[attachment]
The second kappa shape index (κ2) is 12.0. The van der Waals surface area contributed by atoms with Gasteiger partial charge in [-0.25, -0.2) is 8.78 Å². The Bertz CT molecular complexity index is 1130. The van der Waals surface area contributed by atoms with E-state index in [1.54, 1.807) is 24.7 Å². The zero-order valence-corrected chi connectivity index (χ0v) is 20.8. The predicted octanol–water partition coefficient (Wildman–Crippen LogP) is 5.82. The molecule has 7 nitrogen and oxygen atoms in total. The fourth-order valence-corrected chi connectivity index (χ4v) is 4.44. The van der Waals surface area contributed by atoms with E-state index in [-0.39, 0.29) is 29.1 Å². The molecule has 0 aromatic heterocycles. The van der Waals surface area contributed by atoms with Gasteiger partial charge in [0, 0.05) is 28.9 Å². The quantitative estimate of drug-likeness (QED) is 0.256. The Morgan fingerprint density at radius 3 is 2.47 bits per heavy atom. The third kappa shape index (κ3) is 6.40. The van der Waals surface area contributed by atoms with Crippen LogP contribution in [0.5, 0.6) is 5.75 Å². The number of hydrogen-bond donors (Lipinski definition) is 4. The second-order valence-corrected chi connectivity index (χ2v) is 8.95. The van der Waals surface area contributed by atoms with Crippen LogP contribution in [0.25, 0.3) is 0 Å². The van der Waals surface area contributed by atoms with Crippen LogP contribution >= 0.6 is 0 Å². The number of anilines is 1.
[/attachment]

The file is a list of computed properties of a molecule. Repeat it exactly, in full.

The second kappa shape index (κ2) is 12.0. The van der Waals surface area contributed by atoms with Gasteiger partial charge in [-0.25, -0.2) is 8.78 Å². The Bertz CT molecular complexity index is 1130. The van der Waals surface area contributed by atoms with E-state index in [1.54, 1.807) is 24.7 Å². The zero-order valence-corrected chi connectivity index (χ0v) is 20.8. The predicted octanol–water partition coefficient (Wildman–Crippen LogP) is 5.82. The molecule has 7 nitrogen and oxygen atoms in total. The fourth-order valence-corrected chi connectivity index (χ4v) is 4.44. The van der Waals surface area contributed by atoms with E-state index in [-0.39, 0.29) is 29.1 Å². The molecule has 0 aromatic heterocycles. The van der Waals surface area contributed by atoms with Gasteiger partial charge in [0, 0.05) is 28.9 Å². The quantitative estimate of drug-likeness (QED) is 0.256. The Morgan fingerprint density at radius 3 is 2.47 bits per heavy atom. The third kappa shape index (κ3) is 6.40. The van der Waals surface area contributed by atoms with Crippen LogP contribution in [0.5, 0.6) is 5.75 Å². The number of hydrogen-bond donors (Lipinski definition) is 4. The second-order valence-corrected chi connectivity index (χ2v) is 8.95. The van der Waals surface area contributed by atoms with Crippen LogP contribution in [0.25, 0.3) is 0 Å². The van der Waals surface area contributed by atoms with Crippen LogP contribution >= 0.6 is 0 Å². The number of anilines is 1.